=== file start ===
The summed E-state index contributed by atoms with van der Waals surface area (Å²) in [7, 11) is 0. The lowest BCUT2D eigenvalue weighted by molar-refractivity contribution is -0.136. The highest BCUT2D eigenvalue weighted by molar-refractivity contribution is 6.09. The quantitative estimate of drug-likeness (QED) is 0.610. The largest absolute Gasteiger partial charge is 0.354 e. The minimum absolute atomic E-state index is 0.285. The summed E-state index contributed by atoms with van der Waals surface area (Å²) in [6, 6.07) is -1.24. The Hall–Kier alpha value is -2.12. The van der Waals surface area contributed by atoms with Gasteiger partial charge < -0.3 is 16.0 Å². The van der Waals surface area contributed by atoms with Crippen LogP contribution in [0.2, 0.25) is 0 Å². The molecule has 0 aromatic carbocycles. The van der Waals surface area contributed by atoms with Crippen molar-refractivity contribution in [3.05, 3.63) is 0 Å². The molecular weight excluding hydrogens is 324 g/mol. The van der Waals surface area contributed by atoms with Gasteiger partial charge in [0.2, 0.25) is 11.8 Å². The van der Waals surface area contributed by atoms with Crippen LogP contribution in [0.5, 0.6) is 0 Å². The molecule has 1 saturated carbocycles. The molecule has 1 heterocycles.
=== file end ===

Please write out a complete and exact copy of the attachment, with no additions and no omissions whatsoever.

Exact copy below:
The summed E-state index contributed by atoms with van der Waals surface area (Å²) in [7, 11) is 0. The lowest BCUT2D eigenvalue weighted by molar-refractivity contribution is -0.136. The highest BCUT2D eigenvalue weighted by molar-refractivity contribution is 6.09. The quantitative estimate of drug-likeness (QED) is 0.610. The largest absolute Gasteiger partial charge is 0.354 e. The minimum absolute atomic E-state index is 0.285. The summed E-state index contributed by atoms with van der Waals surface area (Å²) in [6, 6.07) is -1.24. The Hall–Kier alpha value is -2.12. The van der Waals surface area contributed by atoms with Gasteiger partial charge < -0.3 is 16.0 Å². The van der Waals surface area contributed by atoms with Crippen LogP contribution in [0.2, 0.25) is 0 Å². The molecule has 0 aromatic carbocycles. The van der Waals surface area contributed by atoms with Crippen molar-refractivity contribution in [3.05, 3.63) is 0 Å². The molecular weight excluding hydrogens is 324 g/mol. The van der Waals surface area contributed by atoms with Gasteiger partial charge in [0.2, 0.25) is 11.8 Å². The van der Waals surface area contributed by atoms with Crippen LogP contribution in [0.5, 0.6) is 0 Å². The molecule has 1 saturated carbocycles. The molecule has 1 heterocycles.